The Transportation Intermediaries Association issued a statement applauding the agency "for moving forward on this long overdue rule." TIA President & CEO Anne Reinke said, "3PLs and brokers are in the midst of a fraud epidemic, and a significant aspect of that fraudulent activity centers around trust fund providers and fraudulent entities in the marketplace. The FMCSA's efforts to increase the barrier of entry into the brokerage industry through the elimination of fraudulent trust fund providers will make it more challenging for criminals and scammers to establish a presence in the marketplace as easily."

What Does the New Broker Financial Responsibility Rule Do?

The final rule targets five areas:

  1. Assets “readily available”
  2. Immediate suspension of broker/freight forwarder operating authority
  3. Surety or trust responsibilities in cases of broker/freight forwarder financial failure or insolvency.
  4. Enforcement authority.
  5. Entities eligible to provide trust funds for brokers and freight forwarders, which are filed using Form BMC-85, Broker’s or Freight Forwarder’s Trust Fund Agreement under 49 U.S.C. 13906 or Notice of Cancellation of the Agreement.

Assets Readily Available

In the Moving Ahead for Progress in the 21st Century Act (MAP-21), Congress mandated that broker/freight forwarder trust funds consist of “assets readily available to pay claims without resort to personal guarantees or collection of pledged accounts receivable.”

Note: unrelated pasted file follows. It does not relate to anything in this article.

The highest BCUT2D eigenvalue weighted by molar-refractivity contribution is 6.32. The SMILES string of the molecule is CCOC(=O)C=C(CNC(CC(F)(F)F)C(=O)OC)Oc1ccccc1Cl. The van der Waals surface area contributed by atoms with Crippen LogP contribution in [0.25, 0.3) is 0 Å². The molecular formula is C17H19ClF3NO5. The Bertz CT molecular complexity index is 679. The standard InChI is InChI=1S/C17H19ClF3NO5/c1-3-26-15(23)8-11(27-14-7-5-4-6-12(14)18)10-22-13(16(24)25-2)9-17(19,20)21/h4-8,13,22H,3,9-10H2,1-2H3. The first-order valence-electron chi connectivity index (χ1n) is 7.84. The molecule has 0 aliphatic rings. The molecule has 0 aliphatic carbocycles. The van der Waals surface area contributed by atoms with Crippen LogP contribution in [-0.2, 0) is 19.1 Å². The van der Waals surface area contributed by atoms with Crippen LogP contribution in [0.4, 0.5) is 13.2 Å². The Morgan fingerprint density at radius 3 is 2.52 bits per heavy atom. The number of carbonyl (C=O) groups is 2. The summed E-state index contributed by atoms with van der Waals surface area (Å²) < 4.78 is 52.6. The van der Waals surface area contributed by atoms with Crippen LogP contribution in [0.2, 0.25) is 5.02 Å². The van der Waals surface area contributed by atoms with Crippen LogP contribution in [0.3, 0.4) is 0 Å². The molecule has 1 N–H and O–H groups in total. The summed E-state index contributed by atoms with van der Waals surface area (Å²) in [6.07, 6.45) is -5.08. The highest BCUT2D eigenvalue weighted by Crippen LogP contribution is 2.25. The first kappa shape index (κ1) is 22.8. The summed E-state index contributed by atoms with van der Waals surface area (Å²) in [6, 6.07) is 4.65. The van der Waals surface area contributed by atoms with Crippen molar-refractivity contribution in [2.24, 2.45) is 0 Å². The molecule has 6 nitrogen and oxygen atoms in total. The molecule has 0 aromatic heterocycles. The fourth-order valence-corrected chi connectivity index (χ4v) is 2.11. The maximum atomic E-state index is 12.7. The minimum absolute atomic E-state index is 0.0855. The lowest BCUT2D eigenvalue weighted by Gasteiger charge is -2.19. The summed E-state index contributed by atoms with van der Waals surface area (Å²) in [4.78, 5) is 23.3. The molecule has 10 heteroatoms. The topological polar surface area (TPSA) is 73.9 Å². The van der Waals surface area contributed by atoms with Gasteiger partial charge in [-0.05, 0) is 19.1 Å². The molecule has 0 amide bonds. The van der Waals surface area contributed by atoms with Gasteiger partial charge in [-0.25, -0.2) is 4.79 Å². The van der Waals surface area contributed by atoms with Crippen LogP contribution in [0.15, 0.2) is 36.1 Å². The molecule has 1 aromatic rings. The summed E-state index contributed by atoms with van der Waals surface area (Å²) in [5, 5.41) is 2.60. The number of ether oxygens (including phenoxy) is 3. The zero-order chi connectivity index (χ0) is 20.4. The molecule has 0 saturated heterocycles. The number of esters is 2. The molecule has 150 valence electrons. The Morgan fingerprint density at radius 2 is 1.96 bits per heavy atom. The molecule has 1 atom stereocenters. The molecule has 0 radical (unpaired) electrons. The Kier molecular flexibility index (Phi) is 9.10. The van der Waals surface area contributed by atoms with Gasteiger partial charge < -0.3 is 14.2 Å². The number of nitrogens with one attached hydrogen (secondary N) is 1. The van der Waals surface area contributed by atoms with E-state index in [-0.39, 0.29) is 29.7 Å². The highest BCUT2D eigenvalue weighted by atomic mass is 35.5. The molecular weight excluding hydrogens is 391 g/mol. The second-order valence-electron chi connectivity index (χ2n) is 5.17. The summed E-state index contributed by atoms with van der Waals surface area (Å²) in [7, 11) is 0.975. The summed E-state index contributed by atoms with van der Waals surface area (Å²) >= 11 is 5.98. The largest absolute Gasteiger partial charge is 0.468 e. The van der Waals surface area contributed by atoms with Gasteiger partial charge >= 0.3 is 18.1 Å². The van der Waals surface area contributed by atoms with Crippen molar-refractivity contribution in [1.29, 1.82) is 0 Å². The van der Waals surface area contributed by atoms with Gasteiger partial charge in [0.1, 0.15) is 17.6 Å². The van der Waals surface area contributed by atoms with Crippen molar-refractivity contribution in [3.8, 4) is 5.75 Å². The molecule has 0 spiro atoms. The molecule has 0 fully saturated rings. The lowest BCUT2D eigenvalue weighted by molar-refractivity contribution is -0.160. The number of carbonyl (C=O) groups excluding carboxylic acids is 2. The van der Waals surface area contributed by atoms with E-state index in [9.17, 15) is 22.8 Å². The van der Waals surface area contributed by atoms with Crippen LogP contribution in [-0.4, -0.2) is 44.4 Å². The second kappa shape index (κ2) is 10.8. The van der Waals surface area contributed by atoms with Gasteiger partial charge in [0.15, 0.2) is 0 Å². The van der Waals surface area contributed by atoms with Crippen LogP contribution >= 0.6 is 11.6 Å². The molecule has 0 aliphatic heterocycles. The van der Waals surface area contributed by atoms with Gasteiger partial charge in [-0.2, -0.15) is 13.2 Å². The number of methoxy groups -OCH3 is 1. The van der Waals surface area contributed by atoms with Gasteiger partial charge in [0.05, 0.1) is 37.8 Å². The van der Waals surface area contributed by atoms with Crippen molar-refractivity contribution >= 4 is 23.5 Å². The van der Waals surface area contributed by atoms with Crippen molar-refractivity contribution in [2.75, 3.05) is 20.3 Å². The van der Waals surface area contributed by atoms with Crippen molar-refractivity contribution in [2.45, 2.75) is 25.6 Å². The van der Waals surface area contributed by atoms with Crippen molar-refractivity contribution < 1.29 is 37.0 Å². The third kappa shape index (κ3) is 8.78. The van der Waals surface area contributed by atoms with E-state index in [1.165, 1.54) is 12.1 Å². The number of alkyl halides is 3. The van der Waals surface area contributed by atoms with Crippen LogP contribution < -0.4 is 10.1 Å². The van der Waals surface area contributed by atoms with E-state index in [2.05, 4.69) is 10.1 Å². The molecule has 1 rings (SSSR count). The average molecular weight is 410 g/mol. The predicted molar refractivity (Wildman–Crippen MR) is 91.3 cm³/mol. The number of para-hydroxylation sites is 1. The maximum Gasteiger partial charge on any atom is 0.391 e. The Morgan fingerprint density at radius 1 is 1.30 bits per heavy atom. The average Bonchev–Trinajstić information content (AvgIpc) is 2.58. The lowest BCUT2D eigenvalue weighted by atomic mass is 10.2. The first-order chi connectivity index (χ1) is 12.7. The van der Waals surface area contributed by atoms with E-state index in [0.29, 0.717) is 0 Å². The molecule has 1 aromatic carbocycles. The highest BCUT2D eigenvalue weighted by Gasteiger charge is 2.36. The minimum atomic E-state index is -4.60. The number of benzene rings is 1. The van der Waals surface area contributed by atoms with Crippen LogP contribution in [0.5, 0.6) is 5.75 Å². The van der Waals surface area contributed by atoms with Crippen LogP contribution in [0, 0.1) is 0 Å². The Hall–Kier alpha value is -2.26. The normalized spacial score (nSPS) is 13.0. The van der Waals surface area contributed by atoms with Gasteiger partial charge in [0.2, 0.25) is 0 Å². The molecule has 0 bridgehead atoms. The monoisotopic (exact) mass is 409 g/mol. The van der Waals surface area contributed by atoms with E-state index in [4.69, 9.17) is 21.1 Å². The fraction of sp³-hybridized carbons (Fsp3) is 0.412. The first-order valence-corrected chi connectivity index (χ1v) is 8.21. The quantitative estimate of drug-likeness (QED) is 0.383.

The final rule sets out a list of the acceptable asset types a BMC-85 trust may contain: cash, ILCs issued by a Federally insured depository institution, and Treasury bonds.

FMCSA has determined that these asset types are readily available because they are stable in value and can be easily liquidated within seven calendar days of an event that triggers a payment from the trust.

Its January proposed rule proposed a list of prohibited asset types. However, after getting feedback and comments, it changed the rule to list accepted types. There were concerns among commenters about ambiguity and that only listing prohibited asset types could encourage financial institutions to create new asset classes in an attempt to circumvent the regulations. The Transportation Intermediaries Association was concerned that bad actors could “seek a potential asset that isn’t on the list and note that it is ‘readily available’ due to the fact it isn’t included on the agency’s list of non-compliant assets.”